Both

Lisa Factora-Borches

It was a hot September night when my son turned nine months old, when the guilt completed its transformation from emotion to somatic. The stress of breastfeeding, the isolation of parenting in a nuclear family in a quiet Midwestern street, to the unexpected realization I did not want to be a full time stay at home parent; like a magnetic calling for its ingredients, my body harbored some kind of experimental fusion of a new entity. It has no name.

I stand in the doorway and watch him. My tot lay in his crib, noisily dreaming with his round rump in the air. My feet shuffle a few steps over a thick hallway rug and I pause at a different threshold. I watched my partner blow thin puffs of air between his slightly parted lips, a sign, I knew after almost a decade of loving him, that designed exhalation meant he was in deep sleep. Assured they are safe from my dark thoughts, I walk the house.

A dead whisper, clamoring for life, wafts into my ear “What kind of mother are you.” It wasn’t a question. It was a judgment that hammered the space between my fingers since Isaiah was born so they felt numb when I tried to type, write, scribble, or even jot.

Rewriting the ending of stories I read, saving cards, reading poetry aloud to a mirror in the bathroom, I knew I was a writer when I was seven years old. But motherhood I didn’t decide until the advent of my 30s. There was little warning that the two would clash so magnificently, in such a horror comic show of blunder and anxiety. The collision of biology and art was a daily bruiser. I preferred to work on my writing more than anything in the world. Sometimes even mothering. I kept that secret deep within, afraid of what others would think. Afraid what it revealed about me as a mother. Terrified what kind of monster that made me.

I walk the house, stealing brief glances at the two sleepers in their beds. Tired of walking into nothing but endless questions and dim corners, I finally lay down to close my eyes and join them.

Out of nowhere – or maybe It was there all the time and I just realized It – It began. It was physical.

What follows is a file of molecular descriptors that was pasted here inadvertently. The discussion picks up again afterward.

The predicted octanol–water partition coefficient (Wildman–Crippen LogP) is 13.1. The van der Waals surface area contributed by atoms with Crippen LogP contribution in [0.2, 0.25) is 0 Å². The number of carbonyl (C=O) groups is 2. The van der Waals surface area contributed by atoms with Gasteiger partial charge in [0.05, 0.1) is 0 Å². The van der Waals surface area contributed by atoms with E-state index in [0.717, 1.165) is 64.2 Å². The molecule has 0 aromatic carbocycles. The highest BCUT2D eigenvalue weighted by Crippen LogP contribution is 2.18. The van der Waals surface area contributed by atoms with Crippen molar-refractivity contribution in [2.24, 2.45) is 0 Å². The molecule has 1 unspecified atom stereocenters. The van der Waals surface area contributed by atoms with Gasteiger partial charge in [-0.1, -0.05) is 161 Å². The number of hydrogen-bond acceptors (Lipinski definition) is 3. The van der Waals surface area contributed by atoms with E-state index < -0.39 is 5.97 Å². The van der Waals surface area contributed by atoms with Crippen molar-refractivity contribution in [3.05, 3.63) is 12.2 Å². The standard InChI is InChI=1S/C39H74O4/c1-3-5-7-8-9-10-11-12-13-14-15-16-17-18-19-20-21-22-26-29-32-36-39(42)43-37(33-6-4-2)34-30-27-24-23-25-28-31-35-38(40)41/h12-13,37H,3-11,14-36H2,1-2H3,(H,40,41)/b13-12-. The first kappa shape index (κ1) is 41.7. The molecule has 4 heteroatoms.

The tingling begins on the left side of my body and my heart began rhythmic drumming as I was running for my life. The walls turned into flat vacuums, sucking the air out of the room, leaving nothing for me. I couldn’t breathe.

I’m dying. I’m dying.

He turns over in the bed and sees my hand reaching for him. I muster plainly, “Something is wrong.”

What kind of mother are you.

It wasn’t a question.

The fear of my son being outloved by words, metaphor, meaning, and craft. The broken bleeding nipples, the tilted uterus, the rash outbreaks from the hospital gowns, my refusal for pain medication, messy IV, itchy skin. My heart races with fuel to outrun the memory bank of my body.

The tingling spread and Nick’s face covered mine and he is talking. I can feel your heartbeat and I’m barely touching you. You need help. We need help.

I open my eyes and see strangers in my bedroom, working on my body, taking my blood pressure, asking me questions about my health.

I’m dying. I’m dying.

The paramedics assure me that my heart was fine. I ask if they are sure.

Have you ever had a panic attack? one paramedic asks.

I laugh.

No. I don’t have anxiety in my family.

You had a panic attack.

I laugh again. He didn’t.

It’s three in the morning, he points out.

And? I challenge, suddenly feeling naked to have these strangers in my bedroom.

You’re a new mom? He’s not aggressive, just imploring.
But it was like scratching your finger against a bulldozer.

He sees my eyes flash, dark marbles of wild emotion.

Hey, he says, this is your body taking care of you. Whatever this is, whatever’s going on in your head is too much for your body. Your adrenaline is pumped in waves in reaction to your thoughts. You think you’re dying because it feels like a stroke, but it’s your body responding.

I look down. My disheveled tank top, my scrunched pajama shorts. The embarrassment sweats down my chest.

What kind of mother are you.

He sees my shifting eyes and goes on. When your body doesn’t get enough oxygen from hyperventilating, you begin to pass out. It’s your body’s way of saying Woah, I need to take over here so I can stabilize and get what I need because I’m not getting it.

He nods, appreciating his own analogy.

My son is sleeping through it all. Sound asleep.

They begin packing their equipment and I am standing now, apologizing.

What the hell am I apologizing for?

Just take care of yourself, he says.

What kind of—

I am a mother. And writer.

Lisa Factora-Borchers is a writer and editor of the forthcoming anthology, Dear Sister: Letters from Survivors of Sexual Assault (January 2014, AK Press). Her work can be found on and offline, and it focuses on spirituality, liberation, and feminism. Lisa lives with her partner, Nick, and their son Isaiah. www.MyEcdysis.com

Syeda Begum

Syeda shows pictures of her dead son.

Syeda shows pictures of her dead son.